I am still committed to sharing free offers, but it doesn’t appear that @free will be my sole focus and or my primary income. It is hard to say, but I believe it to be a realistic side project/hobby that generates respectable income.
That said, there were a number of small successes. @free took off on Pinterest with close to 10,000 followers in less than a year. We maintained our reach on Twitter and expanded our highlighting of free iOS apps.
Perhaps our biggest success came with our new site BdayFreeDay which shares free birthday offers. The site was developed by Philsquare, and achieved a half million unique visitors in its first year. Keep an eye out for a blog post in the couple weeks that covers the details of this site’s success, and how you can leverage what I learned.
Social Media Club of Lawrence
June was the second anniversary of the Social Media Club of Lawrence. I was the Program Chair this year. I organized and came up with unique topics for over 40+ weekly, in-person meetings. I had some ambitious ideas for the club, and I think we did make some improvements, but I found that most of our members were happy with weekly Wednesday meetings. I plan to continue to part of the group, and will be interested to see where the club is at in June and a year from now.
Most of my client work is done in the Enterprise B2B space. As much I would like to talk about our successes (and yes, provide clients with some high quality links from my blog for SEO purposes 😉 ), the nature of these industries is that agencies don’t really talk about clients’ work publicly.
I will say that I have got to work with some great companies, and I am excited about not only working with companies who are looking to get started on thought leadership and social media , but also companies who already have of history of success in this area. Working with companies that already produce high-quality, consistent content, has allowed me to do more specialized and detailed work.
The amount of client work in the second half of 2012 has resulted in fewer blog posts, but I am hopeful that some of this experience can transfer to meaningful blog posts in 2013.
Thanks so much for reading the blog this year. If you have any topics you want covered in 2013 or have any questions related to your own projects, please feel free to post a comment here or contact me.
Sensational titles and a chaotic website design have kept me from ever making the Huffington Post part of my digital routine. But a new site from the Huffington Post has changed that and may provide a view into the future of online publishing.
HuffLabs, a “innovation division” of the Huffington Post, has launched a new page called HuffPost Highlights. The page has a masonry look (think Pinterest) that spotlights quotes or portions of text that Huffington Post readers have either copied in their brower or have selected using Huffington Post’s highlight tool.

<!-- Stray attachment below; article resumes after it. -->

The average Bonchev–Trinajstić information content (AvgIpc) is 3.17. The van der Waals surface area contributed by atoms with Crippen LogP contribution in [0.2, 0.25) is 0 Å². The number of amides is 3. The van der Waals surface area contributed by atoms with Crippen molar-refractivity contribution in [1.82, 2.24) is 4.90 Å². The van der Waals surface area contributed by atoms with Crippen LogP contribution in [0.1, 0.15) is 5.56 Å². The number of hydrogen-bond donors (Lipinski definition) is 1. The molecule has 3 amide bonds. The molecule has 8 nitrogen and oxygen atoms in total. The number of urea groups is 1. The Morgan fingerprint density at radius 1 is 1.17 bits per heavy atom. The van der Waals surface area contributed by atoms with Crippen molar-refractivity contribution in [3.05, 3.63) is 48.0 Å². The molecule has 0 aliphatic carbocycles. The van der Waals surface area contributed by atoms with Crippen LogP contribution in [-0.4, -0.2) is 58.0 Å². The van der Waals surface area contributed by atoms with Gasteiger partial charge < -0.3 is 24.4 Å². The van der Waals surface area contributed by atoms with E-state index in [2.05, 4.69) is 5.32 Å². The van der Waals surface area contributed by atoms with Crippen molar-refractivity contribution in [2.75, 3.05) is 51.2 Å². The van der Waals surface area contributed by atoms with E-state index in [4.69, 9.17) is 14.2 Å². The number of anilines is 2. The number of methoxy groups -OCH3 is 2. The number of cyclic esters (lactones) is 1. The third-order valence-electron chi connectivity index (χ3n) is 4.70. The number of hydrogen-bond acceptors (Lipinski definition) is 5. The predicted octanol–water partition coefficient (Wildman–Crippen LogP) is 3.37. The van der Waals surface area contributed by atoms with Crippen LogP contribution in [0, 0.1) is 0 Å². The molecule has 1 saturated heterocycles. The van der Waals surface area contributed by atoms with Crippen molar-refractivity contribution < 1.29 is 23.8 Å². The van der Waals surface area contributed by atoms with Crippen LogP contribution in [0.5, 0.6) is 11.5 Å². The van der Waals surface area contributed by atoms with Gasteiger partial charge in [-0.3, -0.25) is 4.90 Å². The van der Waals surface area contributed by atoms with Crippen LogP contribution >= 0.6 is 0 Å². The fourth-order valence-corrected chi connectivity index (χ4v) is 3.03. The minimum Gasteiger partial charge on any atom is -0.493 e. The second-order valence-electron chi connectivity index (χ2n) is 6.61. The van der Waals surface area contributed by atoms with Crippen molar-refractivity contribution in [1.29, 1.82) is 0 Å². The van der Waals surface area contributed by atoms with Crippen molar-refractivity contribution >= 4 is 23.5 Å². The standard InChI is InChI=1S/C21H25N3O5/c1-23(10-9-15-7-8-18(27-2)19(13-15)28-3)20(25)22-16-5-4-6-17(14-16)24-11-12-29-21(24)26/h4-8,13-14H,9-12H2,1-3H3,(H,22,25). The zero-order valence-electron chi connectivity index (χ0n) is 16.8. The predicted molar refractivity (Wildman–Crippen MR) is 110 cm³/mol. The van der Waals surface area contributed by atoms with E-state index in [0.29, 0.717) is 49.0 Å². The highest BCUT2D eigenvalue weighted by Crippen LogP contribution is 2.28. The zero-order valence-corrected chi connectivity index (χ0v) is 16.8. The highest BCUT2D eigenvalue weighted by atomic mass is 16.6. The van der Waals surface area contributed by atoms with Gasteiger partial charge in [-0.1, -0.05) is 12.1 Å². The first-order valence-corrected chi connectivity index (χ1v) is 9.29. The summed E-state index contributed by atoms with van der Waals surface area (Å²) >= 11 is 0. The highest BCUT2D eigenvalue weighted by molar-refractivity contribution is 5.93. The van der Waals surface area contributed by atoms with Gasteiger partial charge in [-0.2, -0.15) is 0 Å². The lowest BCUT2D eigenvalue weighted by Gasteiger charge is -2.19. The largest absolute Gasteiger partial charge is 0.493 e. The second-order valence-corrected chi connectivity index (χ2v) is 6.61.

A number of online services have tried to popularize collecting or highlighting of interesting articles or quotes by subject (Snip.it is the one I use most frequently), but this experiment by the Huffington Post is the best put together I have seen with the caveat that is it from one publisher.
Jeopardy style news reading.
In a way similar to Jeopardy, where you are given you the question before the answer, Highlight gives you the most popular part of the article (essentially a quote) before you ever see the title. I an not sure this style of discovery is for everyone, but I enjoy it.
It also surfaces what readers think is compelling, versus what one editor decides should be the title to catch the reader’s eye.
I find myself reading the quote, which often has enough context on its own to understand it, and then if I find it compelling enough, I will look at the article title and then sometimes click through and read the article.
Why is Huffington Post doing this
The advantage to the publisher is pointed out by Conor White-Sullivan, director of HuffPost Labs. He told Poynter that:
We wanted to find and expose the buried ledes, the interesting quotes, paragraphs, or snippets of data in articles, and create a new way for users to browse the content on a news site, and discover articles that may have not been featured, but that they may find interesting…
Breaking the personalized news bubble
Like many of us, I live in a personal news vacuum. I get the majority of my industry specific news from Zite, my Twitter follows are highly curated based on my interests and my Facebook feed also is based on my existing relationship and what I like.